Dementia Centred

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By Elizabeth Douglas

September 8th, 2016

Viewpoint on dementia design

Viewpoint in Edinburgh is Scotland’s oldest housing association.  Not only that but it is unique in that it has both care homes and sheltered housing.  The three care homes are located in Edinburgh and the housing within Edinburgh, the Lothians and Fife.

During the last few years, in particular following the development of the Scottish Government’s first Dementia Strategy in 2010 and publication of the Promoting Excellence Framework in 2011, Viewpoint has focussed heavily on ensuring all employees, whether working in the kitchen or as a domestic or as a finance officer, receive some level of education about dementia.  Viewpoint has also produced two Dementia strategies, the current strategy focussing on activity from 2016 – 2020.

The following extract is taken from Viewpoint’s Dementia Strategy 2016 - 2020

"We will continue with our work on creating an enabling environment. We will audit the physical environment of our services using a validated “Dementia Friendly” checklist, and will create an action plan to remedy any deficits by December 2016. This may involve introducing new ideas about colour, furnishings, signage, way finding and installing new technologies such as “telehealth” to help people with dementia maintain their health and independence."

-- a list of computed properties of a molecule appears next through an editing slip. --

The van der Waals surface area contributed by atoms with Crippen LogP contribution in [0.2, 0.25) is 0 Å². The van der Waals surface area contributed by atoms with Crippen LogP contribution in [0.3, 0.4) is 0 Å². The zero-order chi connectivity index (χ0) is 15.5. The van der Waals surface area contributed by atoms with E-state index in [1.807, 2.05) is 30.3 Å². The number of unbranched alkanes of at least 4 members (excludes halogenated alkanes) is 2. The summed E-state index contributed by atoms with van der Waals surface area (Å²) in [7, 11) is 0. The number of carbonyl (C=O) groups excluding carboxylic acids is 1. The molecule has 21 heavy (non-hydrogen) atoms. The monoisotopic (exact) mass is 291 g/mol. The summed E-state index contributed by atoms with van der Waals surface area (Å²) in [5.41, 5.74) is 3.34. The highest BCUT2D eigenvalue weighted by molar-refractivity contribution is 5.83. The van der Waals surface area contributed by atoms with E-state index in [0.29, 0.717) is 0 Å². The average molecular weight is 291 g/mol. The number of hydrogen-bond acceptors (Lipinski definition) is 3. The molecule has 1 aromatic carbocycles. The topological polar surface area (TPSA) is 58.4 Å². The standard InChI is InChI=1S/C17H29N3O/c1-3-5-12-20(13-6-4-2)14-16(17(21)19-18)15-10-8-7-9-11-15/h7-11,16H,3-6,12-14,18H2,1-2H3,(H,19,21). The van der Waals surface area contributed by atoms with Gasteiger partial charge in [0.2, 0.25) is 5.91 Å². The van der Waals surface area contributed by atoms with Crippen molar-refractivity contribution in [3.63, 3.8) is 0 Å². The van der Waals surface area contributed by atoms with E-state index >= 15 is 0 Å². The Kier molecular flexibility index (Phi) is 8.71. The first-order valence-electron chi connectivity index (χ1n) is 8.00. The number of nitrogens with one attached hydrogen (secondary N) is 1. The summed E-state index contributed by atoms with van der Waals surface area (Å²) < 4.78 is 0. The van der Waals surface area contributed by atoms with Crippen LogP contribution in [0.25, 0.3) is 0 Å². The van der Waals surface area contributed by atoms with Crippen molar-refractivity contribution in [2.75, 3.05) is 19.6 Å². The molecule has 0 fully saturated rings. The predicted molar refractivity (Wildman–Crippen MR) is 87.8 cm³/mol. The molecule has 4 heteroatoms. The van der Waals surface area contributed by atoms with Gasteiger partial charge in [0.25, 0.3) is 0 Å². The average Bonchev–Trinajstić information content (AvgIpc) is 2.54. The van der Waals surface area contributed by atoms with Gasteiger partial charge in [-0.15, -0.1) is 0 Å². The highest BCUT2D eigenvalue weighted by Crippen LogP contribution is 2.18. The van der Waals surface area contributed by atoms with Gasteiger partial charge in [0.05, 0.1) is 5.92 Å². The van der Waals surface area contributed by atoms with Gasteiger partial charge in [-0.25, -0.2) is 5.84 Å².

As well as this many dementia friendly environments have been created not only in the care homes, but also in two Dementia showflats that Viewpoint designed within its sheltered housing complexes. One such flat is located at the Croft n Righ sheltered housing complex at the foot of Edinburgh’s Royal Mile. It features dementia friendly signage and cupboards to demonstrate how these can help with orientation for someone living with dementia. Some pictures from the showflat are featured below:


Our care homes also ensure that signage, design and colour schemes enable residents to live more easily. The picture below on the right is of a dining room table and chair in St Raphael’s care home. The chair is designed for stability and safety and the height of the table intentionally can accommodate a wheelchair. On the left are plates designed to assist residents with dementia at mealtimes. There is also a variety of colours to ensure that plates are visible and therefore stand out against the tablecloths.

Viewpoint will continue to work with Stirling University’s DSDC to ensure that current ideas and suggestions are incorporated where possible.

Elizabeth Douglas is the Learning and Development Manager at Viewpoint Housing Association


DSDC’s Design Schools include information on how to wayfind, good signage design and tips for reducing visual clutter. Join us at one of our design schools to learn more. 



DSDC’s Introduction to Dementia Design provides an introduction to design of continued care and hospital environments for people with dementia. Learn how simple, low cost changes to the environment can make a real difference in reducing agitation and distress.


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Categories: Design